Coming to the most talked about camera ever on a phone, the U11 scores a 90 in the DXO Mark camera test, which was being ruled by Google Pixel with a score of 89 until now .Samsung S8 & iPhone 7 Plus are just below 89. And true to the numbers, the U11 does not disappoint.It’s a cracker of a camera at just 12MP F/1.7, showing people that neither an additional camera nor the MegaPixel count matters, what really does are the pixels, ability to capture light and sensors on it .I’d definitely rate it slightly over the Pixel and the best shooter in low light / night mode. Even the front 16MP camera takes realistic and crisp selfies.Video can be recorded with up-to 4K resolution. The only thing missing is Optical Zoom on an otherwise impressive setup.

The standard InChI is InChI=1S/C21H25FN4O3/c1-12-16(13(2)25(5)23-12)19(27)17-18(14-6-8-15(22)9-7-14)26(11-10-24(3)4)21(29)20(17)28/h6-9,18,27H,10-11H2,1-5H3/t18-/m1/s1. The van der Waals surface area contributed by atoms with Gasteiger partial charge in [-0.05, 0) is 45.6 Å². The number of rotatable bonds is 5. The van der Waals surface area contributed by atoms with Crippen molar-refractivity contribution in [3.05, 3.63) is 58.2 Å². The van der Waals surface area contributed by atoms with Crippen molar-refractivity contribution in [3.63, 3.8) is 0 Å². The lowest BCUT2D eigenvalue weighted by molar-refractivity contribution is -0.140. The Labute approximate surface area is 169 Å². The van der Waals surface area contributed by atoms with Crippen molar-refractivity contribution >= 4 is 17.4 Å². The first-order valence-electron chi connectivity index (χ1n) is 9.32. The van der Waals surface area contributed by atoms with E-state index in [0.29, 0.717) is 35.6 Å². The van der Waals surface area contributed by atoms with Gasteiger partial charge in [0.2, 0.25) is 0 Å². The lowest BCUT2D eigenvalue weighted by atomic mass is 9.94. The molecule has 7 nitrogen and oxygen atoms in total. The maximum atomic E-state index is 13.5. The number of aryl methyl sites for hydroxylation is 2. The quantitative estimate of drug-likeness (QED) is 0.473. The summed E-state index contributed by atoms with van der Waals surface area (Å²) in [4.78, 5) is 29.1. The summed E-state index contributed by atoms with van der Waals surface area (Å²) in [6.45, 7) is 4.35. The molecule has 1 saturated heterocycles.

Performance and multimedia wise, there won’t be any troubles if you have multiple apps and games open simultaneously or running in the background. There was no lag on Asphalt 8 & Fifa 17 when abruptly switching between them and 2K videos look great on YouTube. Sound from the speakers is loud and clear while listening to music or gaming . With the battery at 3000 mAh you feel hard done by, considering the potential heavy usage you’d have regularly. I got just over 10 hours on a single charge but on moderate usage you can stretch it up to 15 hours which isn’t bad. If price isn’t a concern and you don’t want the Samsung S8, go for this one . Otherwise you have the Pixel XL at a lower price now and the One Plus 5 or even LG G6 to consider. 

★★★★☆

Pritesh Khilnani
HTC U11 at CeX




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Tuesday, 15 August 2017

The Walking Dead: Season 7 ★★★★☆